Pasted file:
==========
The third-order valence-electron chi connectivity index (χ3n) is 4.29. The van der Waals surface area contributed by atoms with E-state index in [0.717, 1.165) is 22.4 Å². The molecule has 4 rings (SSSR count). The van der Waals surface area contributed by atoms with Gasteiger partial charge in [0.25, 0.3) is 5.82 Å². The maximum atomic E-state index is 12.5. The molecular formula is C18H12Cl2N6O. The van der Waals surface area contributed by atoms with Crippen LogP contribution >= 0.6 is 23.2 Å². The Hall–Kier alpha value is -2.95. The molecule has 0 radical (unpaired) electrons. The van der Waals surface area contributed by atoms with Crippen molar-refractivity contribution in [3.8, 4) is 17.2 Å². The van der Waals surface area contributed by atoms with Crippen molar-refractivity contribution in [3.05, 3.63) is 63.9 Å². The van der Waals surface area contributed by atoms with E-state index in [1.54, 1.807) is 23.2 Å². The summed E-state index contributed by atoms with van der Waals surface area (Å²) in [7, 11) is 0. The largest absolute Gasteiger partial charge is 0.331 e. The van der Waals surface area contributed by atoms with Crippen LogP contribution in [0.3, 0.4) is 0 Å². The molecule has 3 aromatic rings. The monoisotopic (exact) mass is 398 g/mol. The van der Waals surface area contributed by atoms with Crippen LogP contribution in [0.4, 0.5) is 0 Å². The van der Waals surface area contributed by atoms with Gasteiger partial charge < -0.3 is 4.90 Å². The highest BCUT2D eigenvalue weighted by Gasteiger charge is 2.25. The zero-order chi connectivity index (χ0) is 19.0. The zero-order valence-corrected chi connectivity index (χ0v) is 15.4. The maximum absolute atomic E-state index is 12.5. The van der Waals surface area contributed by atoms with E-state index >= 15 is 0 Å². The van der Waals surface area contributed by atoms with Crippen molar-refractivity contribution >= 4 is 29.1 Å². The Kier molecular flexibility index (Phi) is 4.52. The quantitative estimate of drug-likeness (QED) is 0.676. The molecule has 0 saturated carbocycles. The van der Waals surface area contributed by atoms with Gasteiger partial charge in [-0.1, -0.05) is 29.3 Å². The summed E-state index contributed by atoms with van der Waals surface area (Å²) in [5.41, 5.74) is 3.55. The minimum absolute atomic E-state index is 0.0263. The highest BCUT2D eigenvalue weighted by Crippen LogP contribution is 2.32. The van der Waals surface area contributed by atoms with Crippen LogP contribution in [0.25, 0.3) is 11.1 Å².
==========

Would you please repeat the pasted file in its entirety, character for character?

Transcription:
The third-order valence-electron chi connectivity index (χ3n) is 4.29. The van der Waals surface area contributed by atoms with E-state index in [0.717, 1.165) is 22.4 Å². The molecule has 4 rings (SSSR count). The van der Waals surface area contributed by atoms with Gasteiger partial charge in [0.25, 0.3) is 5.82 Å². The maximum atomic E-state index is 12.5. The molecular formula is C18H12Cl2N6O. The van der Waals surface area contributed by atoms with Crippen LogP contribution >= 0.6 is 23.2 Å². The Hall–Kier alpha value is -2.95. The molecule has 0 radical (unpaired) electrons. The van der Waals surface area contributed by atoms with Crippen molar-refractivity contribution in [3.8, 4) is 17.2 Å². The van der Waals surface area contributed by atoms with Crippen molar-refractivity contribution in [3.05, 3.63) is 63.9 Å². The van der Waals surface area contributed by atoms with E-state index in [1.54, 1.807) is 23.2 Å². The summed E-state index contributed by atoms with van der Waals surface area (Å²) in [7, 11) is 0. The largest absolute Gasteiger partial charge is 0.331 e. The van der Waals surface area contributed by atoms with Crippen LogP contribution in [0.3, 0.4) is 0 Å². The molecule has 3 aromatic rings. The monoisotopic (exact) mass is 398 g/mol. The van der Waals surface area contributed by atoms with Crippen LogP contribution in [0.4, 0.5) is 0 Å². The van der Waals surface area contributed by atoms with Gasteiger partial charge < -0.3 is 4.90 Å². The highest BCUT2D eigenvalue weighted by Gasteiger charge is 2.25. The zero-order chi connectivity index (χ0) is 19.0. The zero-order valence-corrected chi connectivity index (χ0v) is 15.4. The maximum absolute atomic E-state index is 12.5. The van der Waals surface area contributed by atoms with E-state index >= 15 is 0 Å². The van der Waals surface area contributed by atoms with Crippen molar-refractivity contribution >= 4 is 29.1 Å². The Kier molecular flexibility index (Phi) is 4.52. The quantitative estimate of drug-likeness (QED) is 0.676. The molecule has 0 saturated carbocycles. The van der Waals surface area contributed by atoms with Gasteiger partial charge in [-0.1, -0.05) is 29.3 Å². The summed E-state index contributed by atoms with van der Waals surface area (Å²) in [5.41, 5.74) is 3.55. The minimum absolute atomic E-state index is 0.0263. The highest BCUT2D eigenvalue weighted by Crippen LogP contribution is 2.32. The van der Waals surface area contributed by atoms with Crippen LogP contribution in [0.25, 0.3) is 11.1 Å².